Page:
Music has assisted my learning in nearly every core subject. I took dance lessons and piano in grade school. In fifth grade, I learned to play the flute. Those experiences led me to be interested in learning other instruments like the piccolo, tin whistle, accordion, bari saxophone, ukulele, and guitar. From improving my math skills by learning complex counting and rhythms to knowing the history behind the music and being able to tie it to historical events. Music has never left my side from the moment I was introduced to it. Although, some moments stand out more than others. Being involved in music and having a love for it meant I became very interested in musicals and movies at a very young age. Additionally, many of these musicals are staged during an important time in history.

The play “Hamilton” was staged all throughout the American Revolution and told the stories of important men and women throughout history. This musical became popular just at the time of learning about the American Revolution and taking the Constitution test in seventh grade. My parents would not allow me to see the play due to some bad language. They bought me the soundtrack, with the swear words taken out, for my birthday. I then remember using the songs by singing them in my head to recall facts in two additional history and government classes. Surprisingly enough, in my junior year English class, we had an actual unit on the “Hamilton” musical and analyzing lyrics. I played the soundtrack on my CD player many times throughout the years and had every bit memorized, which made the unit a breeze to accomplish.

Another musical that comes to mind would be the musical and movie “Hairspray”. As a little kid, I watched this movie over and over for years. Although it does get cheesy at times, the movie taught me at a very young age about segregation and civil rights. Whenever the topic came up in history classes, I would always think back to different moments in the movie and be able to tie it back to what we were learning.

My love for music, movies, and playing many different instruments has brought me here to you, to apply for this generous scholarship and to pursue a career in Music Education. Thank you for considering my essay.

East Aurora High School

From East Aurora High School, the recipient was Kennia Pineda!

The Winning Submission

With Performing Arts taking such a huge place in my life, since late elementary school, I’ve learned so much from the arts that have become applicable to other parts of my education. I’ve been in band since 5th grade, where I had dreams to get as far as I could with the band and to be the best I could be. However, somewhere in between I began to lose that love and passion for the band and the Performing Arts in general. I wasn’t sure about what the band program could provide for me, and I had begun to lose hope in gaining anything from the band program. However, the people I met in the band program made it something I wanted to keep pursuing and something I wanted to hold onto. The Performing Arts taught me leadership skills, passion, and dedication which then turned into the mantra I began to follow for everything school related.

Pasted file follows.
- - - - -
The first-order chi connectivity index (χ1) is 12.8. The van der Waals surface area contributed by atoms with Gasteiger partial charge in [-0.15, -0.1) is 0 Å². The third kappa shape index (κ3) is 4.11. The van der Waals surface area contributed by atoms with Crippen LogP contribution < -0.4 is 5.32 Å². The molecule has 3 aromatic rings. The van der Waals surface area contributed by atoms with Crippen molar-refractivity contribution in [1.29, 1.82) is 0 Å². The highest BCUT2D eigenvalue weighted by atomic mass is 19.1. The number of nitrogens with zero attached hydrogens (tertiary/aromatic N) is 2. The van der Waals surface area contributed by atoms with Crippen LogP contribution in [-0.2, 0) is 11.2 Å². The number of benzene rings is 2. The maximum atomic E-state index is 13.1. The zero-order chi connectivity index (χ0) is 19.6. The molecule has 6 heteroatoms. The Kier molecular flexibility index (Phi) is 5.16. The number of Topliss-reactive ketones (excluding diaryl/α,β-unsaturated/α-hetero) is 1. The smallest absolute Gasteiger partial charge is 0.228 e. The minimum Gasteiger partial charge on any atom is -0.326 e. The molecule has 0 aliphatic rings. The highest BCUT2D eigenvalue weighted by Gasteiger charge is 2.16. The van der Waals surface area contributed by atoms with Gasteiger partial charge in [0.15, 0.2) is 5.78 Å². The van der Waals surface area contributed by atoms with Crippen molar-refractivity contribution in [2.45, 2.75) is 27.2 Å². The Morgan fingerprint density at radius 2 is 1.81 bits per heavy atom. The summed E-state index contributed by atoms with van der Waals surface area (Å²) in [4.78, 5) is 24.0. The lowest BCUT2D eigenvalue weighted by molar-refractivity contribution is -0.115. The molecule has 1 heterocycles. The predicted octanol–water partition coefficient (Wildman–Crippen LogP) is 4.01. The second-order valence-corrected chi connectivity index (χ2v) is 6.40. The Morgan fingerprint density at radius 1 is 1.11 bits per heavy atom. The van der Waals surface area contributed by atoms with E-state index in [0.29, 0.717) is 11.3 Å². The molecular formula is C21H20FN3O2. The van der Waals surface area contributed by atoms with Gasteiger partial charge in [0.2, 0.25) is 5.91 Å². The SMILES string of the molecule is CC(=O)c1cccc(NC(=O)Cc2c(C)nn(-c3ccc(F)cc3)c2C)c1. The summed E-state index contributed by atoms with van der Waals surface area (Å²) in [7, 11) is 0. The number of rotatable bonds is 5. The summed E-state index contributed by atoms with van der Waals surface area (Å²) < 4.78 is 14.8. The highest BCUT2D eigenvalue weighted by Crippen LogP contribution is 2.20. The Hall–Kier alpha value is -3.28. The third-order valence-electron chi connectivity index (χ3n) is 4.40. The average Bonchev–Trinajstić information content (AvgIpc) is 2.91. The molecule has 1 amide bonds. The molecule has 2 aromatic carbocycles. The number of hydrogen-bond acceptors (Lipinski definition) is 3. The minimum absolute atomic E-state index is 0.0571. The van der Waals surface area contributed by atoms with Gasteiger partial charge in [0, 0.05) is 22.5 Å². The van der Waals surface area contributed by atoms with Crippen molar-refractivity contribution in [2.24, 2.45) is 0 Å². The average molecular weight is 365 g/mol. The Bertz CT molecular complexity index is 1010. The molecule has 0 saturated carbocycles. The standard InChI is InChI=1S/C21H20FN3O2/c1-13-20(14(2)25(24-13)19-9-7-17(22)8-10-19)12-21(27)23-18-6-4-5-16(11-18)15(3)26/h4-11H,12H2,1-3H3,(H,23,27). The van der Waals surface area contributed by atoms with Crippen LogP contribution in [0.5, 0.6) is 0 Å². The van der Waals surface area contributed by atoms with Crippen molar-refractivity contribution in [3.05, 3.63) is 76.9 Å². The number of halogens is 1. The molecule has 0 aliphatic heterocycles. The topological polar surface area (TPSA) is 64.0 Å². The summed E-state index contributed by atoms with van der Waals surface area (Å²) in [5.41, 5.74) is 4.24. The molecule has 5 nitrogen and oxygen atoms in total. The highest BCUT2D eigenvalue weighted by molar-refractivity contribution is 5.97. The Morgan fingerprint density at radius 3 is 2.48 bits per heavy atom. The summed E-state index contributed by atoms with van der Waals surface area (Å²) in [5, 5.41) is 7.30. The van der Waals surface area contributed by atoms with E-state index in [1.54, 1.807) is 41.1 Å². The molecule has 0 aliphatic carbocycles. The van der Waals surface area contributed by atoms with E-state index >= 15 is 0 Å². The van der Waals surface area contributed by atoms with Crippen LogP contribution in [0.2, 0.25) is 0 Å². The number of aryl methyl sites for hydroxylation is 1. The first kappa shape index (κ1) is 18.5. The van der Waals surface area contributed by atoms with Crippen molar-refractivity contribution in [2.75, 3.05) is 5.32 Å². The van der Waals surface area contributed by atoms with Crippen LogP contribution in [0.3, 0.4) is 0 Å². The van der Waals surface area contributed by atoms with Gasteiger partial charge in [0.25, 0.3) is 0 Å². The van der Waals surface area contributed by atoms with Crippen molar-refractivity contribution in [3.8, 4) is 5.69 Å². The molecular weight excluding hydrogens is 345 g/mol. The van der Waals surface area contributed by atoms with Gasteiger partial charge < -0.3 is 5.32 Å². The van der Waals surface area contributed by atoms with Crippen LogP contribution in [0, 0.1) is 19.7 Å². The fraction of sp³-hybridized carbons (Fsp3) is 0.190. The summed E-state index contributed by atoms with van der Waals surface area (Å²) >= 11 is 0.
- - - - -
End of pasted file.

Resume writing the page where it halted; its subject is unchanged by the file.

I became section leader for the 2022 to 2023 school year and that made me realize I had leadership skills I never knew I had in me. The people I had seen as just peers had now become the kids I had to look after, the kids that gave me back the passion I once had for band, these kids were now looking up to me and I knew I had to give it my all to not just band but to school to show these kids that there was so much more the band program had to offer besides music. With the leadership skills I had unlocked I was able to lead different groups in school be it projects or presentations. I was able to become a person who was reliable and able to lead people and it helped improve my social skills and voice my opinions to my classmates.

The newfound dedication made me realize that I wasn’t a single person most of the time and that I was an extension of a group. I learned to dedicate my time to becoming a team player. It wasn’t an easy task, however band helped with the task, I had a section that I had to lead and I was no longer just me I was now part of something bigger a group that I consider a family. This was one of the biggest advantages the band gave me as I learned to be a team player and not just a person who wants to spend all my time avoiding group work. Instead, I embrace it now and I’m more open to being a small part of the bigger image.

I also discovered what passion was. Before I never truly felt like I had anywhere I truly belonged and I never gave my all to anything, I had no drive, no motivation, and no perseverance. Band gave all those feelings back. Before I had fallen into a typical burnout student role where nothing felt right, but after taking a bigger role in band I realized that the passion I had locked away was more useful now than ever, as a senior I needed that passion, and without band, I would have never had that passion resurface and I would have continued to average Cs and not the student I am now.

So, although I never felt like the Performing Arts was a major part of my school life, I realized that band was the foundation of who I was, and the student I present myself as, and it’s something that I am so glad I didn’t leave it behind because I’m the student I am because of it.